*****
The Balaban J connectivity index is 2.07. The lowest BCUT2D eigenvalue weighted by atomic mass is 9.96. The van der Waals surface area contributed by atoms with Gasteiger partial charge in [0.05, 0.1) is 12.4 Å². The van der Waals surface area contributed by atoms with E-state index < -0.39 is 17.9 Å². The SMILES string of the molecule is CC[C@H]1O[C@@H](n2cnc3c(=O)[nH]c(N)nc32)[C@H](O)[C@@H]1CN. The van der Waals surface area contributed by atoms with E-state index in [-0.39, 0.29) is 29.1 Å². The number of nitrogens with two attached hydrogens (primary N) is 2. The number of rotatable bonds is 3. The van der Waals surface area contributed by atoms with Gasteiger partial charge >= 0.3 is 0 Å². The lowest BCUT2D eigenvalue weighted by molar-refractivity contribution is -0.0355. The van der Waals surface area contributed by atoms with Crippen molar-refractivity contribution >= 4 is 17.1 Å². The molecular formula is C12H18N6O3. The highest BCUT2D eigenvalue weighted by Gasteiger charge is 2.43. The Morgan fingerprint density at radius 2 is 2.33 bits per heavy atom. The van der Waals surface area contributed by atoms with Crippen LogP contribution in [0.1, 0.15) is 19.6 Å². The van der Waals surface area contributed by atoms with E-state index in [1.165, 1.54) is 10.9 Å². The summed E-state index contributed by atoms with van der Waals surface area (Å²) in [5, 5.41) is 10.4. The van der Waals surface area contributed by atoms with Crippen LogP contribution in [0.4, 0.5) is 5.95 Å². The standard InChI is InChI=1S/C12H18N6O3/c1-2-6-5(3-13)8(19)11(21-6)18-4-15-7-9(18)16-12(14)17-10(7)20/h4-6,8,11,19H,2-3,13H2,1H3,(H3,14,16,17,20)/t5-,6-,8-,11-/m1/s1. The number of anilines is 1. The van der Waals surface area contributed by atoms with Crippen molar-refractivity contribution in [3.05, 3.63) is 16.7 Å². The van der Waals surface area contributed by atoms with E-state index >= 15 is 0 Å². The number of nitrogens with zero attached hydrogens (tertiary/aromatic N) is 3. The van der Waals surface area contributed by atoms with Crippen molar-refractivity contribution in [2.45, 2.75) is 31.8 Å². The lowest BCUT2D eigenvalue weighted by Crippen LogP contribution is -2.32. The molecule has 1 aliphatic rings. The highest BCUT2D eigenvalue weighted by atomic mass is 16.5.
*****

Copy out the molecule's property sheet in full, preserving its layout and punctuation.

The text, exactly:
The Balaban J connectivity index is 2.07. The lowest BCUT2D eigenvalue weighted by atomic mass is 9.96. The van der Waals surface area contributed by atoms with Gasteiger partial charge in [0.05, 0.1) is 12.4 Å². The van der Waals surface area contributed by atoms with E-state index < -0.39 is 17.9 Å². The SMILES string of the molecule is CC[C@H]1O[C@@H](n2cnc3c(=O)[nH]c(N)nc32)[C@H](O)[C@@H]1CN. The van der Waals surface area contributed by atoms with E-state index in [-0.39, 0.29) is 29.1 Å². The number of nitrogens with two attached hydrogens (primary N) is 2. The number of rotatable bonds is 3. The van der Waals surface area contributed by atoms with Gasteiger partial charge >= 0.3 is 0 Å². The lowest BCUT2D eigenvalue weighted by molar-refractivity contribution is -0.0355. The van der Waals surface area contributed by atoms with Crippen molar-refractivity contribution >= 4 is 17.1 Å². The molecular formula is C12H18N6O3. The highest BCUT2D eigenvalue weighted by Gasteiger charge is 2.43. The Morgan fingerprint density at radius 2 is 2.33 bits per heavy atom. The van der Waals surface area contributed by atoms with Crippen LogP contribution in [0.1, 0.15) is 19.6 Å². The van der Waals surface area contributed by atoms with E-state index in [1.165, 1.54) is 10.9 Å². The summed E-state index contributed by atoms with van der Waals surface area (Å²) in [5, 5.41) is 10.4. The van der Waals surface area contributed by atoms with Crippen LogP contribution in [0.4, 0.5) is 5.95 Å². The standard InChI is InChI=1S/C12H18N6O3/c1-2-6-5(3-13)8(19)11(21-6)18-4-15-7-9(18)16-12(14)17-10(7)20/h4-6,8,11,19H,2-3,13H2,1H3,(H3,14,16,17,20)/t5-,6-,8-,11-/m1/s1. The number of anilines is 1. The van der Waals surface area contributed by atoms with Crippen molar-refractivity contribution in [3.05, 3.63) is 16.7 Å². The van der Waals surface area contributed by atoms with E-state index >= 15 is 0 Å². The number of nitrogens with zero attached hydrogens (tertiary/aromatic N) is 3. The van der Waals surface area contributed by atoms with Crippen molar-refractivity contribution in [2.45, 2.75) is 31.8 Å². The lowest BCUT2D eigenvalue weighted by Crippen LogP contribution is -2.32. The molecule has 1 aliphatic rings. The highest BCUT2D eigenvalue weighted by atomic mass is 16.5.